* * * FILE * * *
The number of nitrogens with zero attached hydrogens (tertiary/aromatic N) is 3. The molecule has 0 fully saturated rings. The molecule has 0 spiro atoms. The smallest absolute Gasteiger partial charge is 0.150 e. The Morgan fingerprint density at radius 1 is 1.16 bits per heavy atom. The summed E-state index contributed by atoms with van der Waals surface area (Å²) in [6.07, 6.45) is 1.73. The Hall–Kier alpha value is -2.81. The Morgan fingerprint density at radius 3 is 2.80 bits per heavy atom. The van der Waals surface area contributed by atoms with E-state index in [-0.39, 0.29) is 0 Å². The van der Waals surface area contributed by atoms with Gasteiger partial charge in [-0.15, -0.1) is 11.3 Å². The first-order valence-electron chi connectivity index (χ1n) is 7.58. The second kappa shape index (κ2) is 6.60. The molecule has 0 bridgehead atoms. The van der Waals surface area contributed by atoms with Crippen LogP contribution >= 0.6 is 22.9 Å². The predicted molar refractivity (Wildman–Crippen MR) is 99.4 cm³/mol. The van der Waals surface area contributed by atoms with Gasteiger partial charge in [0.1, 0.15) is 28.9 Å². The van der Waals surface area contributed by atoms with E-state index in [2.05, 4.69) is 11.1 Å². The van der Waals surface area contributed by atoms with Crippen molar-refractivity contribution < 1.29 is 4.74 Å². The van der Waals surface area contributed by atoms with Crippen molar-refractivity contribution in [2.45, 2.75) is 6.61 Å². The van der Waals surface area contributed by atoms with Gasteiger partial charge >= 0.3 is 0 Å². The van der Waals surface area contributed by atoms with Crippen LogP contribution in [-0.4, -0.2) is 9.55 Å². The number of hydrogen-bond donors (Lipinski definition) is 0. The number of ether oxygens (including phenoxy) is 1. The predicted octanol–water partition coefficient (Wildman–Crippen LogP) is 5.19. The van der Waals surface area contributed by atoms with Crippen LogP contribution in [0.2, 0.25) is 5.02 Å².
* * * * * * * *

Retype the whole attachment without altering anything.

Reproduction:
The number of nitrogens with zero attached hydrogens (tertiary/aromatic N) is 3. The molecule has 0 fully saturated rings. The molecule has 0 spiro atoms. The smallest absolute Gasteiger partial charge is 0.150 e. The Morgan fingerprint density at radius 1 is 1.16 bits per heavy atom. The summed E-state index contributed by atoms with van der Waals surface area (Å²) in [6.07, 6.45) is 1.73. The Hall–Kier alpha value is -2.81. The Morgan fingerprint density at radius 3 is 2.80 bits per heavy atom. The van der Waals surface area contributed by atoms with E-state index in [-0.39, 0.29) is 0 Å². The van der Waals surface area contributed by atoms with Gasteiger partial charge in [-0.15, -0.1) is 11.3 Å². The first-order valence-electron chi connectivity index (χ1n) is 7.58. The second kappa shape index (κ2) is 6.60. The molecule has 0 bridgehead atoms. The van der Waals surface area contributed by atoms with Crippen LogP contribution >= 0.6 is 22.9 Å². The predicted molar refractivity (Wildman–Crippen MR) is 99.4 cm³/mol. The van der Waals surface area contributed by atoms with Gasteiger partial charge in [0.1, 0.15) is 28.9 Å². The van der Waals surface area contributed by atoms with E-state index in [2.05, 4.69) is 11.1 Å². The van der Waals surface area contributed by atoms with Crippen molar-refractivity contribution < 1.29 is 4.74 Å². The van der Waals surface area contributed by atoms with Crippen molar-refractivity contribution in [2.45, 2.75) is 6.61 Å². The van der Waals surface area contributed by atoms with Gasteiger partial charge >= 0.3 is 0 Å². The van der Waals surface area contributed by atoms with Crippen LogP contribution in [-0.4, -0.2) is 9.55 Å². The number of hydrogen-bond donors (Lipinski definition) is 0. The number of ether oxygens (including phenoxy) is 1. The predicted octanol–water partition coefficient (Wildman–Crippen LogP) is 5.19. The van der Waals surface area contributed by atoms with Crippen LogP contribution in [0.2, 0.25) is 5.02 Å².